Aquatic Therapy for Neurological Diseases
The effects of aquatic therapy on mobility of individuals with neurological diseases: a systematic review.
Authors: Marinho-Buzelli AR, from the Graduate Department of Rehabilitation Science, Bonnyman AM and Verrier MC from the Department of Physical Therapy, University of Toronto, Toronto, ON, Canada | April 2016
To summarize evidence on the effects of aquatic therapy on mobility in individuals with neurological diseases.
MEDLINE, EMBASE, PsycInfo, CENTRAL, CINAHL, SPORTDiscus, PEDro, PsycBITE and OT Seeker were searched from inception to 15 September 2014. Hand-searching of reference lists was performed in the selected studies.
The search included randomized controlled trials and quasi-experimental studies that investigated the use of aquatic therapy and its effect on mobility of adults with neurological diseases. One reviewer screened titles and abstracts of retrieved studies from the search strategy. Two reviewers independently examined the full texts and conducted the study selection, data extraction and quality assessment. A narrative synthesis of data was applied to summarize information from included studies. The Downs and Black Scale was used to assess methodological quality.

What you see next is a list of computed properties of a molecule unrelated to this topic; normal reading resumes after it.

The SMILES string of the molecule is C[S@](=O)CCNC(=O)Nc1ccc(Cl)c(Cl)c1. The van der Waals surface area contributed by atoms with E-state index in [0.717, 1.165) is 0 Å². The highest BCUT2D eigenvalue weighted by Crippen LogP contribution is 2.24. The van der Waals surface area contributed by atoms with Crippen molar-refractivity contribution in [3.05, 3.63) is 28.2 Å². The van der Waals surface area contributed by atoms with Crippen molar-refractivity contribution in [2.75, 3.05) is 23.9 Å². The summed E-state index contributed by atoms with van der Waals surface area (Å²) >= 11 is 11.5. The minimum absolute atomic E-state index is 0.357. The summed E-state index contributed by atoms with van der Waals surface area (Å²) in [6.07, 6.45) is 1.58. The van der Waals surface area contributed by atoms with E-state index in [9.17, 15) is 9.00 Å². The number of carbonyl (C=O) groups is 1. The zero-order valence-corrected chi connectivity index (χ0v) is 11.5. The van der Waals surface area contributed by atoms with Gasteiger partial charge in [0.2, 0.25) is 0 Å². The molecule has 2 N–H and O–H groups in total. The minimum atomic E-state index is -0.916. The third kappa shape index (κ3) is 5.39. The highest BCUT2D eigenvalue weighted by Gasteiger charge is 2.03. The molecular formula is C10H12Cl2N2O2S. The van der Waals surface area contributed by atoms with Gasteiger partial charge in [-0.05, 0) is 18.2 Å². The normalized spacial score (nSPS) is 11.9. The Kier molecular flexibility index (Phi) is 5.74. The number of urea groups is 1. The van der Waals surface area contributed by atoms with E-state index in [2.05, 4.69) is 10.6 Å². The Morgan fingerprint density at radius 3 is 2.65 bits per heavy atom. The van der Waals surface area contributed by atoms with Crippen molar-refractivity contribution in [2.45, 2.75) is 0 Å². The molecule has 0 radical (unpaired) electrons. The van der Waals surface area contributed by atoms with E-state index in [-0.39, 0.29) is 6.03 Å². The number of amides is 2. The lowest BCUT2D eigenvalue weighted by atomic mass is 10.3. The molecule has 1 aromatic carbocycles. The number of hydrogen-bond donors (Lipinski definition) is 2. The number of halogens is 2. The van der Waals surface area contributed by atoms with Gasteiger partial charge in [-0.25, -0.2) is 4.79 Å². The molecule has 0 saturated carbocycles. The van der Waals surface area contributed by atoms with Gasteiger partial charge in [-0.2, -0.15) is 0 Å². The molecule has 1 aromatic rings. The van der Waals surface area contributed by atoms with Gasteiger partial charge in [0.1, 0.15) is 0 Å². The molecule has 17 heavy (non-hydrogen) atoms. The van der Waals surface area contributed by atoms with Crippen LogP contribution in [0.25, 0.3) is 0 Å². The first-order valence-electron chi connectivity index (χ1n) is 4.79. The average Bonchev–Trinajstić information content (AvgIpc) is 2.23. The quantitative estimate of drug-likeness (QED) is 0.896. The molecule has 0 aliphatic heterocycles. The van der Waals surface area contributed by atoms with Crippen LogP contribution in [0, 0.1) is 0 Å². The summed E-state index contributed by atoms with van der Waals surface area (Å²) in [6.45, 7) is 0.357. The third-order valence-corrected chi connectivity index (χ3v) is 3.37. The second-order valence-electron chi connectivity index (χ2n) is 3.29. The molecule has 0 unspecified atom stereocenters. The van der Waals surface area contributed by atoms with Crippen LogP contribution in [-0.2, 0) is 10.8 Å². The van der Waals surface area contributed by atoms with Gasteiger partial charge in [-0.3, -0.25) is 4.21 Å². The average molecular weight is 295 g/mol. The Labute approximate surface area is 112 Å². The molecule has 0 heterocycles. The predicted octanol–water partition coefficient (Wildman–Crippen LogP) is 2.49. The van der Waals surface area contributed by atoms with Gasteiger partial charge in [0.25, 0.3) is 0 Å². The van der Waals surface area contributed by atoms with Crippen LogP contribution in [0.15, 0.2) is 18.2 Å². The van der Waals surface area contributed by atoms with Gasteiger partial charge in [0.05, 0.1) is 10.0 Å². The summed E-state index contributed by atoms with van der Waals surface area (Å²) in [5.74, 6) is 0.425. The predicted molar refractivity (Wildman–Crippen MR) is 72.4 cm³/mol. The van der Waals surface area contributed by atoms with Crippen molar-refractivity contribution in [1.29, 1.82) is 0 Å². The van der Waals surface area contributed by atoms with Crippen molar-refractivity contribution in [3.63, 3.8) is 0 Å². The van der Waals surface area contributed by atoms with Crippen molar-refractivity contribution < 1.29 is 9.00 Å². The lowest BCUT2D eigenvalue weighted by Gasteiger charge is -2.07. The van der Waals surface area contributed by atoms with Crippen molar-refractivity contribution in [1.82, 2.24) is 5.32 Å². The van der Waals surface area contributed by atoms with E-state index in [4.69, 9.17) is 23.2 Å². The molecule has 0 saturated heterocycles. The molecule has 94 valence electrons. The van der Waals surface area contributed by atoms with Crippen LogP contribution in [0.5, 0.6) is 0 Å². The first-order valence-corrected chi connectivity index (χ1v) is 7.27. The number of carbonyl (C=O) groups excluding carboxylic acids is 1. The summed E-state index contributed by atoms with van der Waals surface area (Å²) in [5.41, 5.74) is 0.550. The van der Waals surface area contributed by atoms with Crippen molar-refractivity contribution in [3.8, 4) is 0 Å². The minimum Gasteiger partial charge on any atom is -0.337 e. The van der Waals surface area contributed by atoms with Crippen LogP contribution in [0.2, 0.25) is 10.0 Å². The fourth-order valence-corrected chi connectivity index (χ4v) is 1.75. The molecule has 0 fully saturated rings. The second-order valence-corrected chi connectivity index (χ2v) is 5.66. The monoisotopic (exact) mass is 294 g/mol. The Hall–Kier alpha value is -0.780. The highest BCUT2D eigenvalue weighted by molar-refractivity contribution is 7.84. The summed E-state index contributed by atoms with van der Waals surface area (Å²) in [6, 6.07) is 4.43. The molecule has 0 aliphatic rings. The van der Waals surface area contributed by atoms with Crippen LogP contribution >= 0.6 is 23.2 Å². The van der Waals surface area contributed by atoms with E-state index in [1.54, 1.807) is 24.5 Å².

A total of 116 articles were obtained for full text eligibility. Twenty studies met the specified inclusion criteria: four Randomized Controlled Trials (RCTs), four non-randomized studies and 12 before-and-after tests. Two RCTs (30 patients with stroke in the aquatic therapy groups), three non-randomized studies and three before-and-after studies showed “fair” evidence that aquatic therapy increases dynamic balance in participants with some neurological disorders. One RCT (seven patients with stroke in the aquatic therapy group) and two before-and-after tests (20 patients with multiple sclerosis) demonstrated “fair” evidence on improvement of gait speed after aquatic therapy.
Our synthesis showed “fair” evidence supporting the use of aquatic therapy to improve dynamic balance and gait speed in adults with certain neurological conditions.